Saekano’s second season picks up where the first season left off. The second season dedicates its first few episodes to Tomoya and the others completing their first game together. While the majority of the first season of Saekano was focused on laying out the foundation of the series, the second season focused on showing the characters change.
During the first season, Utaha Kasumigaoka and Eriri Spencer Sawamura are both presented as characters who fit common anime character tropes. Their qualities were quite predictable and one dimensional because of this. While the fact that both mains were so easily placed within these character tropes, the irony and part of the humor of the first season was rooted in this fact coupled with how the very same characters managed to make fun of or belittle the very tropes that they themselves embodied. The second season of Saekano however works to build characters that go beyond these common tropes. What is noticeable about both Utaha and Eriri this season is that while they do maintain their personalities, there is a lot more focus on their work and their ideals as creatives in the current industry. The season strives to lift these characters up and pull them away from preconceived ideas associated with the tropes making them more unique and less one dimensional as compared to the first season of Saekano.
Aside from the characters, the plot also sees a shift in focus and pace. The entirety of the first season of Saekano was dedicated to the completion of one route. While it may have been slightly unclear throughout the first season for those who are unfamiliar with the structure of similar games, it was made clear in the final episode of the first season that they had only completed one route and had to create more to complete the game. This left the impression that the following seasons of the show would be focused on completing each route as it did take the entire first season of Saekano to complete one. However, in the second season, it immediately becomes apparent that this will not be the case. The pacing speeds up when using the game’s completion as basis. While the first season was spent entirely on a single route, only the first half of Saekano’s second season is dedicated to the completion of the game which performs well. The first half of the second season actually serves as the tie up to the unfinished arc of the first. With that, we see the shift in focus go from the development of the game to the development of the characters. Particularly, we see the struggle of the two girls, Utaha and Eriri, who are faced with the question, “What now?” after successfully creating a game and producing their best creative works yet.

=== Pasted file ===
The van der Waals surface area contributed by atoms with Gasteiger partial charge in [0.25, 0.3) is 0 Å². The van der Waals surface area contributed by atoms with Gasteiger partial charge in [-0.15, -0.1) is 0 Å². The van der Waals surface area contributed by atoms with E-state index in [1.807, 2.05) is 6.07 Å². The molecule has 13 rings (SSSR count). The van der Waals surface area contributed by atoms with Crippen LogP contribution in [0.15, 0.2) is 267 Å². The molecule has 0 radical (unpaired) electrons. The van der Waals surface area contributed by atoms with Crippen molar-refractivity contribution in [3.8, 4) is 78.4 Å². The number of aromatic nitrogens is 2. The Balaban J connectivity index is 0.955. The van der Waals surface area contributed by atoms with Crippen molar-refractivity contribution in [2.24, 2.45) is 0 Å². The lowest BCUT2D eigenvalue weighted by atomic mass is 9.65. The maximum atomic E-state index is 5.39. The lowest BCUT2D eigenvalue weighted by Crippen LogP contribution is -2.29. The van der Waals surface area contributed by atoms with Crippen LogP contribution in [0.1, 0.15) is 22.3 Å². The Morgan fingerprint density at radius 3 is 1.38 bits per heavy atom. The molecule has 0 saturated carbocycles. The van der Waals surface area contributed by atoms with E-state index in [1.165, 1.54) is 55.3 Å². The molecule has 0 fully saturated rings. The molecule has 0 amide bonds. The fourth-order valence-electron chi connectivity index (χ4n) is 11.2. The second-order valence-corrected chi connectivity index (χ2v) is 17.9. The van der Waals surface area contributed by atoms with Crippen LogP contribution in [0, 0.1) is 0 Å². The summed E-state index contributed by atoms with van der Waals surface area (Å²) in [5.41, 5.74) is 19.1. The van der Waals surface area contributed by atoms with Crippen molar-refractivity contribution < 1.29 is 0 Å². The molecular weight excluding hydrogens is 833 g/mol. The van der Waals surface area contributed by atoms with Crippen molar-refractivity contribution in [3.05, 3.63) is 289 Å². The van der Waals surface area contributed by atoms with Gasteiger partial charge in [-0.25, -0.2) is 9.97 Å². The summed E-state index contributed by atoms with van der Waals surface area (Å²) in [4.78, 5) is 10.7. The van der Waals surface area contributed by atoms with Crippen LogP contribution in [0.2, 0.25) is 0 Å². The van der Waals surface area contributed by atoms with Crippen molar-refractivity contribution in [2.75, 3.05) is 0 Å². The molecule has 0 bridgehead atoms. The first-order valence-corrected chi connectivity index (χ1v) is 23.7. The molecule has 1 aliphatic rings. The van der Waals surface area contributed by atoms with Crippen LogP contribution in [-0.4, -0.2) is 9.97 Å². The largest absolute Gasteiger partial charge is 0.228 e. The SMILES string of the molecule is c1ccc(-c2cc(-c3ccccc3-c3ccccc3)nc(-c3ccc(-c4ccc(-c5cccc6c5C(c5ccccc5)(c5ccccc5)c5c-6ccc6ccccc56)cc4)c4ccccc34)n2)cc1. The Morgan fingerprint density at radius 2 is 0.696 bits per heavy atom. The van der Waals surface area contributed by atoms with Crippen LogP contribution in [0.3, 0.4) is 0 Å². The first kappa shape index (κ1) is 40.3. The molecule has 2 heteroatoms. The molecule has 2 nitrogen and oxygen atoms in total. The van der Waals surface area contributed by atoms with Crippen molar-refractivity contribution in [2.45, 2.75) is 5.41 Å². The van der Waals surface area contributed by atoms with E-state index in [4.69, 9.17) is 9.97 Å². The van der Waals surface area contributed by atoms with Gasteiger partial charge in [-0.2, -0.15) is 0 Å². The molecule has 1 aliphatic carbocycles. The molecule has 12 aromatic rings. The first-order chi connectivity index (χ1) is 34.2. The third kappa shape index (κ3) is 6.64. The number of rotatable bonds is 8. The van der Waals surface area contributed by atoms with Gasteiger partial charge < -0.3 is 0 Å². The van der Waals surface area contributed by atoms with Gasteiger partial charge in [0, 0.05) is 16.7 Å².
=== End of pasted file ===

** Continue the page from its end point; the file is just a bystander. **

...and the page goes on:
The focus on these two characters allow Saekano to go beyond a work of fiction by showing something that is real. Its plot and character development focus on major issues that are apparent in the world of anime and the professional world of artists today. Utaha for instance is torn between her desire to stay with the group, Cherry Blessing, or to work in collaboration with a professional whom she admires, respects, and looks up to. As her story line develops, we see her dilemma of having to choose between her loyalty or her personal growth and passion. Her struggle is also mirrored in Eriri who is also faced with the choice to stay with the group or leave in pursuit of a better opportunity. Eriri’s struggle is particularly highlighted in that we see her going from incapable of drawing to creating her best work yet through the efforts of someone other than Tomoya. Her choice and rationale are brought to light when she explains that her choice between loyalty and growth is also a choice between someone who cannot push her to succeed versus one who can.
Saekano’s second season is without a doubt, even better than the first. It takes everything from its first season and adds more depth effectively increasing its appeal and charm.